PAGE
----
The purpose of the physician-patient privilege "is not absolutely to disqualify the physician from testifying, but to enable the patient to secure medical aid without betrayal of confidence. The patient may therefore waive objection * * *. In other words, the privilege is the privilege of the patient, and not of the physician * * *." Falkinburg v. Prudential Ins. Co., 132 Neb. 831, 273 N.W. 478, 481 (1937); George v. Guarantee Mut. Life Co., 144 Neb. 285, 13 N.W. 2d 176, 182 (1944); Western Travelers' Accident Ass'n v. Munson, 73 Neb. 858, 103 N.W. 688, 691, 1 L.R.A.,N.S., 1068 (1905). Since the patient is able to waive the privilege in regard to disclosure of information by the physician, it would be illogical and unreasonable to deny him the right to waive that same privilege with respect to inspection of his hospital records. See 58 Am.Jur., Witnesses, § 543 (relating to hospital records). The patient stands to benefit as much by making such a waiver in order to promptly insure settlement of his claim as he stands to benefit from being allowed to have his physician disclose information in particular instances.
There have been a number of cases in which insurers have been granted mandatory injunctions on facts similar to those with which we are here confronted. While these are, for the most part, unreported cases; Reserve Life Ins. Co. v. Edge (Dist.Ct.M.D.Ala., No. 1212-N 1956); Reserve Life Ins. Co. v. Cleveland Memorial Hospital, Inc. (Dist.Ct.W.D. No.Car., No. 2038, 1962); Musman v. Methodist Hospital (Sup.Ct. of Marion County, Indiania, No. C-20151, 1956), the case of Pyramid Life Ins. Co. v. Masonic Hospital Ass'n, supra, is directly in point. In that case, the district court did grant the insurer's request for a mandatory injunction "enjoining and restraining defendants from preventing inspection and copying of hospital and medical records of patient-policyholders of the plaintiff who have been confined in the Cushing Municipal Hospital, * * by representatives of the plaintiff armed with authorizations signed by the patients or their representatives". 191 F. Supp. 51, at 53.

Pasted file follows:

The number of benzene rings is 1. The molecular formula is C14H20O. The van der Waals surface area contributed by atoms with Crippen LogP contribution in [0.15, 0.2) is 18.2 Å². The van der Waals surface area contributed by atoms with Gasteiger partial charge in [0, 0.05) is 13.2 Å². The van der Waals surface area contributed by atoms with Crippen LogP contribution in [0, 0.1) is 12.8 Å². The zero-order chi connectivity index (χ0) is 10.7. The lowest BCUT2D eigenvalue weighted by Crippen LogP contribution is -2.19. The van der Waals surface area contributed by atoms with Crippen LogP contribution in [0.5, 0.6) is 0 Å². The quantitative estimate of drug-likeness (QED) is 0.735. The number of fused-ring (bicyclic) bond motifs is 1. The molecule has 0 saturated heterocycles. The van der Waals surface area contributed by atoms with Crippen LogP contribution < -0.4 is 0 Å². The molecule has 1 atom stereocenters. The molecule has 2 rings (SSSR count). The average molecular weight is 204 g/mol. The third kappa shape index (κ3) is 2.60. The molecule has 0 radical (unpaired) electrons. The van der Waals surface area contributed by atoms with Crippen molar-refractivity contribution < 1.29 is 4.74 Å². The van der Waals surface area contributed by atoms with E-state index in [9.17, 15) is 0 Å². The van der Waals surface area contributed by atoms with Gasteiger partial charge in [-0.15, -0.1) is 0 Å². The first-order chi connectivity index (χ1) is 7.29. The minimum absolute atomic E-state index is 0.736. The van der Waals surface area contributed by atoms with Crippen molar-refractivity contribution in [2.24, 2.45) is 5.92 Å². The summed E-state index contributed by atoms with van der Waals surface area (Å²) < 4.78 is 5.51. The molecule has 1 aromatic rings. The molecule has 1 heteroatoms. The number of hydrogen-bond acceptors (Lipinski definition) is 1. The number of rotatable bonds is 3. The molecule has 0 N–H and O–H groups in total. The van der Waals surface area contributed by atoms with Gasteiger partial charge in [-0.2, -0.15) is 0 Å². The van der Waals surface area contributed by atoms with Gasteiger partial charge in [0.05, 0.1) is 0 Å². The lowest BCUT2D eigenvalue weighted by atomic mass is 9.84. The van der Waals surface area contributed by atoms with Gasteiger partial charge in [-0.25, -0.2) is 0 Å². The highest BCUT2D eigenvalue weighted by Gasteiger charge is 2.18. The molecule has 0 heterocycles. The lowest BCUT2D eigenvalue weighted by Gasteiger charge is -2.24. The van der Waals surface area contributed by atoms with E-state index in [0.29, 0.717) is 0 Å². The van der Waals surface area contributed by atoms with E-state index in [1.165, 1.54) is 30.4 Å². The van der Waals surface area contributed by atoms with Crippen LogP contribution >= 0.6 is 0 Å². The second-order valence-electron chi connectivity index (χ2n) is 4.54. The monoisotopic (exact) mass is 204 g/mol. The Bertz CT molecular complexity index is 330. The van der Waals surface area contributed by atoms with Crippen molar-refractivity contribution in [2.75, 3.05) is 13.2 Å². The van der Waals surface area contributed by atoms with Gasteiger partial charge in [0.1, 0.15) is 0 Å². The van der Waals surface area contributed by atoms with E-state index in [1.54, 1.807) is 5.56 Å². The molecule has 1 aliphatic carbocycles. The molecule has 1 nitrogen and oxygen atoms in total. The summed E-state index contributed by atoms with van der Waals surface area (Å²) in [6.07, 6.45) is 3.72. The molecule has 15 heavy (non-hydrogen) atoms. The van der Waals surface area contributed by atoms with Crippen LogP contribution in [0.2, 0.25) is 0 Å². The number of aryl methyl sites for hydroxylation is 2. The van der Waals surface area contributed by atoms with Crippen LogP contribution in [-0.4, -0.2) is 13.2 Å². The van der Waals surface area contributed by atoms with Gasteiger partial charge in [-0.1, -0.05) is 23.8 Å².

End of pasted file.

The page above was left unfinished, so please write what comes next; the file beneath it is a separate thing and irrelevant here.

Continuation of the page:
Hospital also suggests that to allow a hospitalization insurer to inspect all of the hospital records will greatly inconvenience both the hospital and physicians who work with the records. The inconvenience argument does not constitute a legal defense. The issue is not one of inconvenience, but whether the patient-policyholder has a sufficient interest in the records to waive the privilege which protects such records from inspection, and to authorize the insurer, which has the right to determine its liability for asserted claims, to inspect such records.
In summary, since Reserve has received authorization in each case from the patient having a proprietary interest in his own record, and since Reserve has a definite legitimate business need and is a proper party to inspect these quasi-public hospital records, there being no adequate legal remedy, the district court appropriately granted injunctive relief.
As we have noted, the district court, in its memorandum opinion, qualified the right to inspect "where the bona fide and good faith judgment of the patient's doctor dictates and he certifies under oath that the records not be released to the patient or his authorized representative in the best interests of the [patient's] health." However, the judgment entered pursuant to the court's opinion does not contain this qualification. The judgment appealed from is, therefore, modified to incorporate such qualification, and, as so modified, the judgment is affirmed.
The Omaha Hospital Association and Nebraska State Medical Association, both non-profit organizations, have filed an amici curiae brief in support of appellant's position
A portion of the more than $60,000 in claims, which have been made since the suit was filed, had been assigned to Hospital. No payment has been made to Hospital on the assigned claims
After this action was filed all the Omaha hospitals, except two, closed their records. Prior to this action all of the Omaha hospitals except appellant and one other permitted the inspection
This witness stated that the "rule of thumb" applied in arriving at the value of an insurance business of this type, is the sum of approximately six to six and one-half months of premium income. Using this standard, the witness arrived at the value of Reserve's business in Nebraska